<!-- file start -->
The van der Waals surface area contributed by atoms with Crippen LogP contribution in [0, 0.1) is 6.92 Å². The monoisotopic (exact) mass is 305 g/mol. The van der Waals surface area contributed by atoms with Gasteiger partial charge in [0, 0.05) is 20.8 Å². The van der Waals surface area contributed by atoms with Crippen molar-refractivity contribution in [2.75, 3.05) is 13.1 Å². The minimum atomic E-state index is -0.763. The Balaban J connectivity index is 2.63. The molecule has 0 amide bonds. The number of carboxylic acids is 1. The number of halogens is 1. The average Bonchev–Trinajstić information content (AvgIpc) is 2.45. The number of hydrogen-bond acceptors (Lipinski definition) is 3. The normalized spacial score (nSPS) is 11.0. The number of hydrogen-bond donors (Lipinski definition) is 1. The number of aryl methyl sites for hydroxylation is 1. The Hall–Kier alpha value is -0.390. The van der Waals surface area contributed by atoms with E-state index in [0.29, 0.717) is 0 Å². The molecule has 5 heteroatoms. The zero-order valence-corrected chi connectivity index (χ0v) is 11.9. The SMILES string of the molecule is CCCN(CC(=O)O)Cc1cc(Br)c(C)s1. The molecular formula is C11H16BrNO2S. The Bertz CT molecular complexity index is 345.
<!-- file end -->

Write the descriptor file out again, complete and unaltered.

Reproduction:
The van der Waals surface area contributed by atoms with Crippen LogP contribution in [0, 0.1) is 6.92 Å². The monoisotopic (exact) mass is 305 g/mol. The van der Waals surface area contributed by atoms with Gasteiger partial charge in [0, 0.05) is 20.8 Å². The van der Waals surface area contributed by atoms with Crippen molar-refractivity contribution in [2.75, 3.05) is 13.1 Å². The minimum atomic E-state index is -0.763. The Balaban J connectivity index is 2.63. The molecule has 0 amide bonds. The number of carboxylic acids is 1. The number of halogens is 1. The average Bonchev–Trinajstić information content (AvgIpc) is 2.45. The number of hydrogen-bond acceptors (Lipinski definition) is 3. The normalized spacial score (nSPS) is 11.0. The number of hydrogen-bond donors (Lipinski definition) is 1. The number of aryl methyl sites for hydroxylation is 1. The Hall–Kier alpha value is -0.390. The van der Waals surface area contributed by atoms with E-state index in [0.29, 0.717) is 0 Å². The molecule has 5 heteroatoms. The zero-order valence-corrected chi connectivity index (χ0v) is 11.9. The SMILES string of the molecule is CCCN(CC(=O)O)Cc1cc(Br)c(C)s1. The molecular formula is C11H16BrNO2S. The Bertz CT molecular complexity index is 345.